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Hittite Art

Hattusa and Yazilikaya

Museum of Anatolian Civilizations

Deep in the heart of Anatolia [Turkey in Asia], approximately 93 miles east of Ankara and near the northern border of ancient Cappadocia, the center of a powerful empire was located: Hattusha [Hattusa], the Capital city of the Hittites.

From about 1650/1600 to 1200 BC, the Great Kings of Hattusha ruled an empire that reached across the broad lands of Anatolia, extending at times even into the north of Syria; they conquered Babylon, and Troy was apparently one of their vassals. Besides Egypt and Assyria/Babylonia the Hittites were the third superpower of the Ancient Near East.

- The Excavations at Hattusha (online December 2014)
The archaeological site of Hattusha [Hattusa], former capital of the Hittite Empire, is notable for its urban organization, the types of construction that have been preserved (temples, royal residences, fortifications), the rich ornamentation of the Lions' Gate and the Royal Gate, and the ensemble of rock art at Yazilikaya.

Hattusha exerted dominating influence upon the civilizations of the 2nd and 1st millennia BC in Anatolia [Turkey in Asia] and northern Syria.

The site [Hattusa], discovered in 1834, was not comprehensively excavated until 1906, which was the memorable date of the discovery of a copy of a peace treaty between Hattushili III and the Pharaoh Ramses II, which made possible the identification of Hattusha. Since then, joint efforts on the part of German and Turkish archaeologists have made decisive progress in knowledge of the Hittite capital.

- UNESCO World Heritage Center (online December 2014)
Based on finds of stone tools it seems clear that the region of Bogazkale had been settled during Paleolithic times but the first real evidence of occupation dates from the first half of the 3rd millennium BC. From old Assyrian texts and from a later, Hittite, document it is known that a city called Hattush was founded around 1900 BC by the Hati culture. During the second half of the 17th century BC, the Hittites descended from the north and overcame the indigenous Hati people, probably incorporating much of that culture into their own. They conquered the city of Hattush, renaming it Hattusha, and made it the capital of their own empire. The Hittites rapidly became a major power, rivaling Mesopotamia and Egypt. We know from objects of trade, treaties and clay tablet records of their letters that they had contact with Mycenae, Troy and dynastic Egypt. Hattusha remained the capital of the Hittite empire until its mysterious decline around 1200 BC.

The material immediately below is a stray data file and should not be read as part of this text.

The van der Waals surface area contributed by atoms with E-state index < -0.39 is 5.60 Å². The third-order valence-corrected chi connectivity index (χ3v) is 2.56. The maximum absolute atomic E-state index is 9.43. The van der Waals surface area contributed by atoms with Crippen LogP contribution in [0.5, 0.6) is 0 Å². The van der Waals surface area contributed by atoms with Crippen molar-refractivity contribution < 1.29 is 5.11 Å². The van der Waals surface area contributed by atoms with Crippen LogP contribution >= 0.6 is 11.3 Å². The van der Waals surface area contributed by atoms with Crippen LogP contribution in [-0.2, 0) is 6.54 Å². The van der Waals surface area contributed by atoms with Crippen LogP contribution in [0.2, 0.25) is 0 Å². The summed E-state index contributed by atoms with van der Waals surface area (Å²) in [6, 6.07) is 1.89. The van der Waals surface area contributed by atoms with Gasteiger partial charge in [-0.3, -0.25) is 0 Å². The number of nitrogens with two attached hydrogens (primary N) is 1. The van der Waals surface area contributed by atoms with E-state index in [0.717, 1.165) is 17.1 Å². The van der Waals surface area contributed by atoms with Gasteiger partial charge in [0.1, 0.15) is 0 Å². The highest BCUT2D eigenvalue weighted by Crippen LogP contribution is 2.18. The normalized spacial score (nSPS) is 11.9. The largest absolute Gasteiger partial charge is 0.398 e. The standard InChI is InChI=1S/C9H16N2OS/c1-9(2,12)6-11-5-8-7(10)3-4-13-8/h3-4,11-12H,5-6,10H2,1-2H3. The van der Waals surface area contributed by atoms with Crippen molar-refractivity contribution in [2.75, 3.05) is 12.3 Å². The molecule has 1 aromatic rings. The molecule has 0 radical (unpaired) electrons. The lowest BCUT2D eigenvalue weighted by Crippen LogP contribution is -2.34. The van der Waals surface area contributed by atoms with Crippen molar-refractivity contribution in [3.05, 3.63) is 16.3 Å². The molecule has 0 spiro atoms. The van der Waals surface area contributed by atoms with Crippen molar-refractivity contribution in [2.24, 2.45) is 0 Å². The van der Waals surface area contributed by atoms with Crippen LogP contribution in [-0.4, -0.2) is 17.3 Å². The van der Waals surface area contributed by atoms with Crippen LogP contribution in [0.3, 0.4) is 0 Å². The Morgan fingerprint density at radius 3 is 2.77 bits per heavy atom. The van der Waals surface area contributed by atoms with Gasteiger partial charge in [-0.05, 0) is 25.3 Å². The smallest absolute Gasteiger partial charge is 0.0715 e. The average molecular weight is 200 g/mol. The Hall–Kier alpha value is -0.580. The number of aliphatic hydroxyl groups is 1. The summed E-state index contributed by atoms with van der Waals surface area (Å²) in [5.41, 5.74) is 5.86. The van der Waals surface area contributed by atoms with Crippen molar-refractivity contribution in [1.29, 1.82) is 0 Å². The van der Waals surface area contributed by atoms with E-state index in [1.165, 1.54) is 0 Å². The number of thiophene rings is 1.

It was not until 1909 when archaeologists discovered the city of Hattusha, and its library with thousands of clay tablets, that it was possible to trace these lost people. Excavations of their city revealed a large and powerful culture that was ruled by written laws, had created palaces and fortifications, enjoyed a fixed monetary system, and had developed a religion with its own gods and goddesses. The Hittites were polytheist and together with their own gods and goddesses they also worshipped deities deriving from other Mesopotamian cultures. Records of Hattusili, the first Hittite king who resided at Hattusha, tell of temples dedicated to a sun goddess called Arianna and her daughter Mezulla as well as a weather god named Teshub.

- Sacred Sites  (online December 2014)

Photos and their arrangement 2014 Chuck LaChiusa
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